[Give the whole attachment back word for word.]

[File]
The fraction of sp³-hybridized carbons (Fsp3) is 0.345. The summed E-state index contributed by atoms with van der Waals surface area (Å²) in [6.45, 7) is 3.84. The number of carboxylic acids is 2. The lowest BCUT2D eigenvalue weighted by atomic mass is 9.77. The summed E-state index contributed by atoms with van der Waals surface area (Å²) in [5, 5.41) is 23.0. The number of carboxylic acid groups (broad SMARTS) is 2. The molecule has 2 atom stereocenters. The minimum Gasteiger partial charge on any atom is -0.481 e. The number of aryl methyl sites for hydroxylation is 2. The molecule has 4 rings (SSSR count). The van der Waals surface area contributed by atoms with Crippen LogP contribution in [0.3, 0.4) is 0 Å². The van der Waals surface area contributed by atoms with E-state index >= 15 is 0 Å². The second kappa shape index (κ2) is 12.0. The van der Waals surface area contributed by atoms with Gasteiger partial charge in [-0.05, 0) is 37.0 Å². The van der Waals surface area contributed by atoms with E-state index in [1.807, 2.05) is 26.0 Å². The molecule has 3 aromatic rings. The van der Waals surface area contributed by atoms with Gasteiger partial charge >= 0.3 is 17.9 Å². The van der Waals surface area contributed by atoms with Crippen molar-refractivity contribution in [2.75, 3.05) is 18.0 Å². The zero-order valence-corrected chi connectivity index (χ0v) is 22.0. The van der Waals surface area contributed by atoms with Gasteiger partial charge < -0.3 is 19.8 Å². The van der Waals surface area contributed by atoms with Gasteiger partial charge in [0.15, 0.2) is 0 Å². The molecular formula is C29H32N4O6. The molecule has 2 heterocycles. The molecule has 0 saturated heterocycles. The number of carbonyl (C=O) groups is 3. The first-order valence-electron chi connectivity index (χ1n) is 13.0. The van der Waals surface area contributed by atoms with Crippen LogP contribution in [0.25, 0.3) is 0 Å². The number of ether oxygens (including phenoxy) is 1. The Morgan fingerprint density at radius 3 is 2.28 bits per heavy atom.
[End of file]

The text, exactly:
The fraction of sp³-hybridized carbons (Fsp3) is 0.345. The summed E-state index contributed by atoms with van der Waals surface area (Å²) in [6.45, 7) is 3.84. The number of carboxylic acids is 2. The lowest BCUT2D eigenvalue weighted by atomic mass is 9.77. The summed E-state index contributed by atoms with van der Waals surface area (Å²) in [5, 5.41) is 23.0. The number of carboxylic acid groups (broad SMARTS) is 2. The molecule has 2 atom stereocenters. The minimum Gasteiger partial charge on any atom is -0.481 e. The number of aryl methyl sites for hydroxylation is 2. The molecule has 4 rings (SSSR count). The van der Waals surface area contributed by atoms with Crippen LogP contribution in [0.3, 0.4) is 0 Å². The van der Waals surface area contributed by atoms with E-state index >= 15 is 0 Å². The second kappa shape index (κ2) is 12.0. The van der Waals surface area contributed by atoms with Gasteiger partial charge in [-0.05, 0) is 37.0 Å². The van der Waals surface area contributed by atoms with E-state index in [1.807, 2.05) is 26.0 Å². The molecule has 3 aromatic rings. The van der Waals surface area contributed by atoms with Gasteiger partial charge >= 0.3 is 17.9 Å². The van der Waals surface area contributed by atoms with Crippen molar-refractivity contribution in [2.75, 3.05) is 18.0 Å². The zero-order valence-corrected chi connectivity index (χ0v) is 22.0. The van der Waals surface area contributed by atoms with Gasteiger partial charge < -0.3 is 19.8 Å². The van der Waals surface area contributed by atoms with Gasteiger partial charge in [0.15, 0.2) is 0 Å². The molecular formula is C29H32N4O6. The molecule has 2 heterocycles. The molecule has 0 saturated heterocycles. The number of carbonyl (C=O) groups is 3. The first-order valence-electron chi connectivity index (χ1n) is 13.0. The van der Waals surface area contributed by atoms with Crippen LogP contribution in [0.25, 0.3) is 0 Å². The number of ether oxygens (including phenoxy) is 1. The Morgan fingerprint density at radius 3 is 2.28 bits per heavy atom.